I suspect once you do this, problem A goes away - the noise is now constant and not just when you speak.

Now, problem B - why are you getting noise. The Tascam iXZ unfortunately isn’t a very good choice of mic pre-amp (it’s not really an audio interface). This is because it just uses the built-in microphone input. The Tascam iXZ itself is a bit noisy, and I suspect the microphone input of the Mac is also adding further noise (though less so).

So, if you’re going to keep using the Tascam iXZ make sure you have it setup correctly. I’d suggest you do this:

  1. Make sure it is switched to the Microphone option on the iXZ
  2. In the System Preferences → Sound → Input option, turn up the “Input volume” to the maximum
  3. Now adjust the “INPUT” volume on the Tascam iXZ until it is as loud as you can reasonably get it, without the “Input level” meter in this Preferences window ever reaching the maximum volume.

This should minimise the amount of noise from the Tascam iXZ.

Then, you can use a noise reduction plugin on the final recording if you like to reduce the noise further.

Now, this is the crude option, but makes do with what you’ve already got.

The better option would be to buy an actual audio-interface that plugs-in to the USB or Thunderbolt ports of your Mac. This will have much less noise for the majority of devices.

I hope this helps. Let me know how you go or if you have questions.

Hi folks,

thanks for all your replies.I recently received an Audient iD4 USB audio interface. its as plug and pray a device as you can expect, for OSX. It works! with the Neewer MW-700 mic, much to my relief, I had thought that perhaps the problem lay with the mic and that it too had been fritzed.

So, as for the iXZ, yeah I’ll need to tweak that a bit further.To answer some questions:
:– 2 x AA batteries were installed.
:– the 3/8th combi headphone/mic jack was trialled with both the iMac Headphone Input AND the Line In input.
:– I tried another XLR-XLR cable with the same result
:– haven’t yet tried the iXZ with acceleration switched off.

As for the read caution above this forum on my screen, I use OS Sierra and the latest download of Audacity which was installed from a DMG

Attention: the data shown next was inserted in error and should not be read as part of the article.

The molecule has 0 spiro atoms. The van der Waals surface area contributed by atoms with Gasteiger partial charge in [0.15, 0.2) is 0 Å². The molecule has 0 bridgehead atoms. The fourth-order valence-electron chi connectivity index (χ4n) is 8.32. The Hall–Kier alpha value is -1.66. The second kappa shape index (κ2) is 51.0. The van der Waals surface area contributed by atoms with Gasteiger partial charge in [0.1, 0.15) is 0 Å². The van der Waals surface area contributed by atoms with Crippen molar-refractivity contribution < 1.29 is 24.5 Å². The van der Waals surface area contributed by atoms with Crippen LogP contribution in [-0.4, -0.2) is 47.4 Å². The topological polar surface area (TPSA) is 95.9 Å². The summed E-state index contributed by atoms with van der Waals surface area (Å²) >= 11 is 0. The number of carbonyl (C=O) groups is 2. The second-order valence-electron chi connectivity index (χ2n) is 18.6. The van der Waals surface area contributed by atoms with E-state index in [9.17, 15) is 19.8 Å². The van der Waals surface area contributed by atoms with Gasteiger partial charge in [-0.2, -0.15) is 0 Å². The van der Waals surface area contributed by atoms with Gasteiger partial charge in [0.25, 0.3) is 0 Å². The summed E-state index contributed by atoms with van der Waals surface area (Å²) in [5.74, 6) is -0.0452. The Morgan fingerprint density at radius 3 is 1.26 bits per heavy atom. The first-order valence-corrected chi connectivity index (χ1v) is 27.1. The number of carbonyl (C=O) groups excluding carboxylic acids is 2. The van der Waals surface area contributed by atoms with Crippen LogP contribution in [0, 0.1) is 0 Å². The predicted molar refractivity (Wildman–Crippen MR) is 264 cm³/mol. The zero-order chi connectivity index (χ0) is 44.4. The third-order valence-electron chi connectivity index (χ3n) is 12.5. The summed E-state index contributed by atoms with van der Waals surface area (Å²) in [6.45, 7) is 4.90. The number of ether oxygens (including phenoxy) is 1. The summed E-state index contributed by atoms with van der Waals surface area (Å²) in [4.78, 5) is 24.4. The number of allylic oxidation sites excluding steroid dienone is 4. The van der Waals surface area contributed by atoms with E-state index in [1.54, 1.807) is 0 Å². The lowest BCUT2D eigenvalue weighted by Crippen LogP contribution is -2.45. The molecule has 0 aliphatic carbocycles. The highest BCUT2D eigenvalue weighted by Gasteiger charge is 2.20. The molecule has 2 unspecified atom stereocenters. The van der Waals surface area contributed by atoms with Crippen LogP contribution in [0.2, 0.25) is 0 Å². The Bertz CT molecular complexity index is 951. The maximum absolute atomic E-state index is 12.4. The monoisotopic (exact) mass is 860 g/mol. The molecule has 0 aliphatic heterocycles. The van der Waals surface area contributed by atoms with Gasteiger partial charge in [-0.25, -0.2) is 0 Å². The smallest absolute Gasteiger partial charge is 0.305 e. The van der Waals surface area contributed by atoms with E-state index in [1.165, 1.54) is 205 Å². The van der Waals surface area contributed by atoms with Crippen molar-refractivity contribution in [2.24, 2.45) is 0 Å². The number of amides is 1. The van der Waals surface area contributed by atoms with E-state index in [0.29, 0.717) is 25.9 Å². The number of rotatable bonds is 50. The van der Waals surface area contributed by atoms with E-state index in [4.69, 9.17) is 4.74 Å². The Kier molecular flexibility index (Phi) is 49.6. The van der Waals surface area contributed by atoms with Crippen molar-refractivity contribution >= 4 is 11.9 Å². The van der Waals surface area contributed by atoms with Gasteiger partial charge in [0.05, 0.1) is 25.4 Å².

I will still try to troubleshoot this iXZ on my iPad 1.0, iPhone 6+ and my iMac/OS Sierra and see what comes of it. However, I will be moving forward with my home studio using the iD4, as it simply works.

As for studio noise level reduction, so far, I’m using a noise reduction setting of NR 9db, 12 sensitivity, and 0 bands. When I swap sensitivity and NR I get a sort of random warbling effect.

The iD4 is set at 3/4 dial gain, and max output vol of matched green-yellow leds. I don’t get any clipping even when making a loud finger snap close to the mic. I have some acoustic treatment to follow through on, its a work in progress, but I learn a little each day. Next two days work on the job days, so I won’t get to tinker until Sunday at the earliest. Cheers, and thanks for all the help, so far.

The ID4 seems to be the real thing. It supplies 48v Phantom Power and has the provisions for Zero Latency Monitoring for when you start doing overdubbing.

The step up to XLR three-pin cables is serious. Most obvious is the ability to use 48 volt Phantom Power with microphones that need it. Not so obvious is the ability to put the microphone whereever you want it. If everything is working OK, you can extend XLR cables to 50 feet or more.

It’s called Phantom Power because the ID4 is sending battery voltage (48 volts—imagine my surprise) up to run the microphone electronics and allows the microphone to send the voice voltage back down to the ID4 on the exact same wires without interfering with each other.

Even without the phantom power system, three-wire XLR cables automatically reject cable noises and interference which is what allows you to go long distances without troubles.

You may not go through any adapters in the XLR string. Any adapters or cable conversions kill the advantages. If you decide to put filters or other devices in with the microphone, they have to say clearly in the instructions that they support Phantom Power.

The common A15HP voice filter …


…will pass phantom power and still do its job.


Note that even with all those advantages, you can still have electrical noise problems if you’re trying to record next to a defective electric motor or have bad house wiring.